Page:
In the wake of California Gov. Jerry Brown's decision to enact mandatory restrictions on the use of water given the state's ongoing, historic drought, people nationwide have become obsessed with almonds. Not in the sense that people are buying and eating lots of almonds, mind you. In the sense that suddenly everyone with even a tenuous connection to the Internet is an expert on the water usage of various agricultural products.
Each almond, you may have heard, requires one gallon of water to grow. Which, you may also have heard, is part of the reason why agriculture uses a stunning 80 percent of California's water -- and yet was not asked by Brown to curtail its usage at all.
Here's the problem. The factoid about the almonds lacks context; a lot of other foods use much more water by weight. The one about how much water agriculture uses, meanwhile, is surprisingly subjective. Including water reserved for environmental purposes, agriculture only uses about 41 percent of the state's water. And that figure almost certainly doesn't capture what is happening on the ground in California agricultural areas over the past 24 months.
There's a city in central California about an hour southeast of Fresno called Visalia. To get there, you fly into Fresno Air Terminal, FAT, and head south on the 99, between neatly planted rows of eucalyptus trees and past several smaller farming towns, including Selma, the raisin capital of the world. The air smells like manure and dust, and, if you're like me, it will trigger your allergies. The region consistently has among the lowest air quality in America.
Visalia is in the northwest corner of Tulare County, where Mark Watte owns a farm and dairy. Watte -- whose name my phone kept autocorrecting to "water" -- has about 1,000 milk cows and grows alfalfa, corn and wheat as feed. He added pistachio trees about a decade ago and and recently, almonds. After struggling to keep up his output last year, he expects to have to cut back this year.
"It's going to be 40 to 50 percent" that won't get water, he told me by phone. "We have some crops that we just won't irrigate. Alfalfa's one of them. We'll just quit irrigating it in the summer and if we don't get water, we won't irrigate." The effect on his bottom line? He'll use what water he gets to protect his highest-value crops, like those nut trees. So he expects to see a 25 percent decrease in income.
That phrase -- "get water" -- is an important one. Watte pays for the water he uses and, in most years, controls how much he buys. When there is no water, though, he can't. And recently, there hasn't been much water.
On the east side of the Central Valley are the Sierra Nevada Mountains and Sequoia National Park. (When you disembark at FAT, you walk through an artificial forest meant to welcome visitors who plan to visit the mountains' giant redwoods.) In normal years, snow falls in the mountains in the winter and then melts during the spring and summer, collecting in rivers. One of those rivers is the Kaweah, which originates up in the mountains and then collects in a man-made lake east of Visalia. The lake was formed when the county built the Terminus Dam in the 1950s in response to flooding that swept through Visalia in the 1930s. Now, it's a key part of the region's water system.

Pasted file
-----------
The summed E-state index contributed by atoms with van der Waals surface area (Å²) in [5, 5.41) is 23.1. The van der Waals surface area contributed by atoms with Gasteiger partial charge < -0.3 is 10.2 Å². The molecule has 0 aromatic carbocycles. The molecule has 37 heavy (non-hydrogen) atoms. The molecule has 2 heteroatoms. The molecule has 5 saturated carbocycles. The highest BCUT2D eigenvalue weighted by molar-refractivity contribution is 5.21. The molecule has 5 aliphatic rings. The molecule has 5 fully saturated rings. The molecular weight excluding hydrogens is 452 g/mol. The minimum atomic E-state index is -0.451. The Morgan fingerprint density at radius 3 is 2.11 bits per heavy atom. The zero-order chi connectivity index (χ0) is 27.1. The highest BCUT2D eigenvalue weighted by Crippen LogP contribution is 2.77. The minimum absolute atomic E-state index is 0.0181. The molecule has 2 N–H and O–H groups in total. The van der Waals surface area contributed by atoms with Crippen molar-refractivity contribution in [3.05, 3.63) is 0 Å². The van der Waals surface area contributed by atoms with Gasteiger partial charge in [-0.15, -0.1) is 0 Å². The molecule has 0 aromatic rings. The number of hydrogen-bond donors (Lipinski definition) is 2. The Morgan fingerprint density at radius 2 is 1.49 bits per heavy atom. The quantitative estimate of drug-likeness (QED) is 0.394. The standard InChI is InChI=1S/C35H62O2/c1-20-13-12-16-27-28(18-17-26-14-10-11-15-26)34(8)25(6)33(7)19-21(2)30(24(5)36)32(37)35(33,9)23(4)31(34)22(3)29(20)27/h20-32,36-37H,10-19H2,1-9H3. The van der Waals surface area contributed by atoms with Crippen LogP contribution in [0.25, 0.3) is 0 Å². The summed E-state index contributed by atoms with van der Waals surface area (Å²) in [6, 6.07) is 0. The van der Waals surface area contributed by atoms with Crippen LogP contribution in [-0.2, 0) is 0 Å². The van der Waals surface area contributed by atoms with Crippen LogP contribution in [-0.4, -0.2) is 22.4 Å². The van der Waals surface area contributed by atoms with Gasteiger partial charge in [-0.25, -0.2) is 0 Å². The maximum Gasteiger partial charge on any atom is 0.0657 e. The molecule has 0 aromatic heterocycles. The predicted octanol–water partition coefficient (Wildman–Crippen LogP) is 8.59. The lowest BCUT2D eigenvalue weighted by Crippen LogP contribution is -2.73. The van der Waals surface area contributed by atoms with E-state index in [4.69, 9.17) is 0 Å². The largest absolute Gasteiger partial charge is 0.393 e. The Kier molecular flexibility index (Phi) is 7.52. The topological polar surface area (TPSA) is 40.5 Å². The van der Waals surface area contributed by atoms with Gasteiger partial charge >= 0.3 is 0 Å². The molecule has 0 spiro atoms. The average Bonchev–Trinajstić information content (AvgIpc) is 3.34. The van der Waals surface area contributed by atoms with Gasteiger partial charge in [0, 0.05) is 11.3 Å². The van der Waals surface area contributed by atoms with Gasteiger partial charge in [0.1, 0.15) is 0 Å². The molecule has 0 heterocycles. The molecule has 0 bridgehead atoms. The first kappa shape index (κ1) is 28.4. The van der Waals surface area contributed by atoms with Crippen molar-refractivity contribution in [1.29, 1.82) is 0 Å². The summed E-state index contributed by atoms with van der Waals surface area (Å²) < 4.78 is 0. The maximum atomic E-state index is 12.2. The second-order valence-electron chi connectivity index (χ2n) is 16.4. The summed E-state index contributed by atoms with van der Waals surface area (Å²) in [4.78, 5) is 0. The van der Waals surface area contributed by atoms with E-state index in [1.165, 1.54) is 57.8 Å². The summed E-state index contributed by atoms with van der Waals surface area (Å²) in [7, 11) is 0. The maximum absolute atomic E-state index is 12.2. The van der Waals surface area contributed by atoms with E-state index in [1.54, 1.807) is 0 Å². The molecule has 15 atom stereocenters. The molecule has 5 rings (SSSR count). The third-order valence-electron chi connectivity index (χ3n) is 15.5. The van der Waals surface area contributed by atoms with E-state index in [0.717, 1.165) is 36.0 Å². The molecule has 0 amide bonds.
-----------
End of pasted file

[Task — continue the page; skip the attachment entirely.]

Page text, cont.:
The map below, provided by the Kaweah Delta Water Conservation District(of which Watte is vice president), shows how that water gets from the lake to the rest of the region. It's a complicated, intricate web of natural and man-made systems. Lake Kaweah and Lake Success (formed by another dam) are in the Sierra foothills. Their water flows into rivers and canals, and is then shunted into smaller waterways. Those waterways are usually ditches, owned and maintained by about 20 ditch companies, who are to agricultural water what the delivery guy is to your pizza place: The ones who get it to your door.
The dam and lake are maintained by the Army Corps of Engineers. But most of the water in the lake is the property of farmers and ditch companies, having decades ago bought storage in the lake. There's an organization comprised of the companies and some farmers, that meets in the spring and decides how and when to release water from the lake. In good years, water can flow out of the lake, into rivers, and into ditches for 60 to 90 days, from June through August. In bad years, like 2014, it's 20 days.
Normally, as I said above, snow falls in the Sierras and melts slowly to fill the lake. Thanks to the lack of snowfall in the Sierras over the winter and months of little rain on the valley floor, this year the lake could end up well below normal, perhaps only reaching 70,000 acre-feet of water. (An acre-foot is the standard unit of measurement, representing the amount of water that can cover a one acre area one foot deep.) The lake can hold 185,000 acre-feet.